In a way, it was perfect timing that I got the book just before a beach vacation. If I'd gotten it back home, I would have jumped straight into it, knife in hand, following along each step of the way, paying too much attention to the photos and the results rather than the explanations and theories. (I'm the kind of guy who doesn't bother reading instructions in full before turning on his power tools.) Instead, I read and re-read that book a half dozen times on that beach in Mexico, taking in everything the master had to say before ever attempting to try it for myself.
There are plenty of great chefs in the world, but very few who are also great teachers.
The first time I met Jacques in person, I was a line cook at a restaurant in Boston. He'd come in to dine, and our chef, knowing my history with his book, asked Jacques if I could come out to the bar, where he was enjoying an after-dinner cocktail, to chat with him. I was nervous walking through the dining room in my cook's whites—cooks never walk into the dining room—but he was as instantly personable and warm as he appears on television. What a relief!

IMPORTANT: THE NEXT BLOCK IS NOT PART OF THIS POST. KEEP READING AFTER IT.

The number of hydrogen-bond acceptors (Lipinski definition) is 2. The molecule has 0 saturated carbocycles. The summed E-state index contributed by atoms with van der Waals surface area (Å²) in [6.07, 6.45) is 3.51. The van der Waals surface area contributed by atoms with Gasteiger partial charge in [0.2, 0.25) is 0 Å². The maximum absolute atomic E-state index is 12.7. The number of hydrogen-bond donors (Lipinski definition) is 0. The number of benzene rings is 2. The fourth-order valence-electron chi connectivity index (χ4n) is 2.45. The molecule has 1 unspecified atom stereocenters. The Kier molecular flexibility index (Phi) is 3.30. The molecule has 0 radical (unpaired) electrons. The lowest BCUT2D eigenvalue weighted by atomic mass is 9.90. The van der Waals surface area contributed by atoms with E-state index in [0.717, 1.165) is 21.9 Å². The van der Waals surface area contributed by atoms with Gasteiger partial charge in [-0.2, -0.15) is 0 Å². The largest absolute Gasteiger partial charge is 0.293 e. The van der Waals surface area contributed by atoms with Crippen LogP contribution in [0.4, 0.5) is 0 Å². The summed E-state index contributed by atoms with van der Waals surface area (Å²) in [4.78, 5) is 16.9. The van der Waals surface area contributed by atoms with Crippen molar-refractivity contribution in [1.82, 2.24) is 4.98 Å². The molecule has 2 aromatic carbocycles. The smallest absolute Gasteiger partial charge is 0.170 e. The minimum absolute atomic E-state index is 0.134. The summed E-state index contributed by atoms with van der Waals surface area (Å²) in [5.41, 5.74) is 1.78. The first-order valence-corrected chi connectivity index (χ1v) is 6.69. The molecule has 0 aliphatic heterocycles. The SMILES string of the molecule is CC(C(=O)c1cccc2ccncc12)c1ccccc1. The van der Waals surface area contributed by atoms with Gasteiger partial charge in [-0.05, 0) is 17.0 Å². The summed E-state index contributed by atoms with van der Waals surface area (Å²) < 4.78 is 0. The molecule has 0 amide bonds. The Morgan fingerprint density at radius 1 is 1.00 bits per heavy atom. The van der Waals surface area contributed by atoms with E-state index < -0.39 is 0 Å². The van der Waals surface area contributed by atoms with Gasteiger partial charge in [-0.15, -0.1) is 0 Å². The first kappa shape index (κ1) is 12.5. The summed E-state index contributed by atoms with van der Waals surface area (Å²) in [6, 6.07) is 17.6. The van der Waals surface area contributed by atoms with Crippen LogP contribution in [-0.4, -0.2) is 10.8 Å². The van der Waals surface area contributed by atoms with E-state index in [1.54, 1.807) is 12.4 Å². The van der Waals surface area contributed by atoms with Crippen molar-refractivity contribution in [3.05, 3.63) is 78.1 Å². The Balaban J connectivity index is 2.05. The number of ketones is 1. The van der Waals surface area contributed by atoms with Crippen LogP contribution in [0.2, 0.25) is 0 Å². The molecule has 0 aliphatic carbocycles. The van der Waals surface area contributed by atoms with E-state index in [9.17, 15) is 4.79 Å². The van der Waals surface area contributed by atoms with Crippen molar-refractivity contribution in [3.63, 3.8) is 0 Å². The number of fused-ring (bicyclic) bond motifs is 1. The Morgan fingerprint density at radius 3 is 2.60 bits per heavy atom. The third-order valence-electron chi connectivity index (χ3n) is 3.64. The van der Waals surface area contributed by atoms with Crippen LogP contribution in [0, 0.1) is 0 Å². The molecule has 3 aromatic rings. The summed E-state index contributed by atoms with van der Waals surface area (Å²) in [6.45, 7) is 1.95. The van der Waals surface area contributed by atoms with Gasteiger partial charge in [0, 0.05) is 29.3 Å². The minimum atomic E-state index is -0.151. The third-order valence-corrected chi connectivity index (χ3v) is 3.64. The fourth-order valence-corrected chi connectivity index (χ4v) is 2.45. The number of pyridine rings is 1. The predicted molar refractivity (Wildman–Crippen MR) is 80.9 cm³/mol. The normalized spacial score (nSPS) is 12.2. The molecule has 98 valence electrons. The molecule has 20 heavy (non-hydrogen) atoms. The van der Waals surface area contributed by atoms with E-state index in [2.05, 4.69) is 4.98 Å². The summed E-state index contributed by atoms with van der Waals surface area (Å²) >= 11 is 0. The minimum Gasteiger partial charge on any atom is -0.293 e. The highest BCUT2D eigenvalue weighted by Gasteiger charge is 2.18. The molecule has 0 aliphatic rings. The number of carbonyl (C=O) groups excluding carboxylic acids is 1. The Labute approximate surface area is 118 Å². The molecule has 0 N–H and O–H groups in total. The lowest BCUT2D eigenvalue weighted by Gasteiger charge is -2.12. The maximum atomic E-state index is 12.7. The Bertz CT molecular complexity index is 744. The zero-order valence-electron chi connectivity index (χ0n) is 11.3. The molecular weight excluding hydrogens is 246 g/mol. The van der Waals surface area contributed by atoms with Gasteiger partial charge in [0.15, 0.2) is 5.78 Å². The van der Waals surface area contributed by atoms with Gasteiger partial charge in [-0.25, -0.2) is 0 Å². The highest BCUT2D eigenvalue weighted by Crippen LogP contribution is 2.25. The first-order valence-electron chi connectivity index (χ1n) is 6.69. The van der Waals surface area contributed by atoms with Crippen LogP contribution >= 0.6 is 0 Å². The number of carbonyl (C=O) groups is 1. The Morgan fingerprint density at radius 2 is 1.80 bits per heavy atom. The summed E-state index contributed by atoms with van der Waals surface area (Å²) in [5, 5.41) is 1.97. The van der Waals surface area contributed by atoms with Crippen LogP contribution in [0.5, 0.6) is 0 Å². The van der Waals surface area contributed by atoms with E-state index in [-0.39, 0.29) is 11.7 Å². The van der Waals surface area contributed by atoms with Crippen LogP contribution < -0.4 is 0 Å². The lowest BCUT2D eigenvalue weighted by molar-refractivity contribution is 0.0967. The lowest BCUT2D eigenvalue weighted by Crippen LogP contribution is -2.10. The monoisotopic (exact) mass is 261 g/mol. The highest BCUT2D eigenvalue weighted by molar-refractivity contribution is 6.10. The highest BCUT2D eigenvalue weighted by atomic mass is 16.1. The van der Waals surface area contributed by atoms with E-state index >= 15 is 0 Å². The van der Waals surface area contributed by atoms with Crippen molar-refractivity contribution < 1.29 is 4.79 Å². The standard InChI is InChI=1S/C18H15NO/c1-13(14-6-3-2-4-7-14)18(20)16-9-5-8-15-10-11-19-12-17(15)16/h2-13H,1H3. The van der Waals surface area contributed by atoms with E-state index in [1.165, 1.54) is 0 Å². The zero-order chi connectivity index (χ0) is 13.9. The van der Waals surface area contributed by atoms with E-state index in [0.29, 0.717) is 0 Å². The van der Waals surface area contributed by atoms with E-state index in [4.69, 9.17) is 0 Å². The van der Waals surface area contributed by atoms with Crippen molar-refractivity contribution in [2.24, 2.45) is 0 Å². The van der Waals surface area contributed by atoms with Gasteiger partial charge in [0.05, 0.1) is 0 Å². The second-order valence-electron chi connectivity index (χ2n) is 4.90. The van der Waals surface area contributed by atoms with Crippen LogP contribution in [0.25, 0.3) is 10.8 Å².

He'd just finished a meal that started with a dish that had come off of my station: pommes soufflé stuffed with caviar. Pommes soufflé, a preparation I first read about on that beach in Mexico, is not an easy dish to get right. You have to cut potato slices to just the right thickness, fry them once, chill them, then fry them again. If you slice and cook the potatoes just so, they puff up like magic, turning into crispy potato balloons with translucent, paper-thin walls that shatter like glass. I had a puff rate of around 40%. I mentioned my troubles to Jacques, and he instantly got up and came back to the kitchen to look at my potato slices.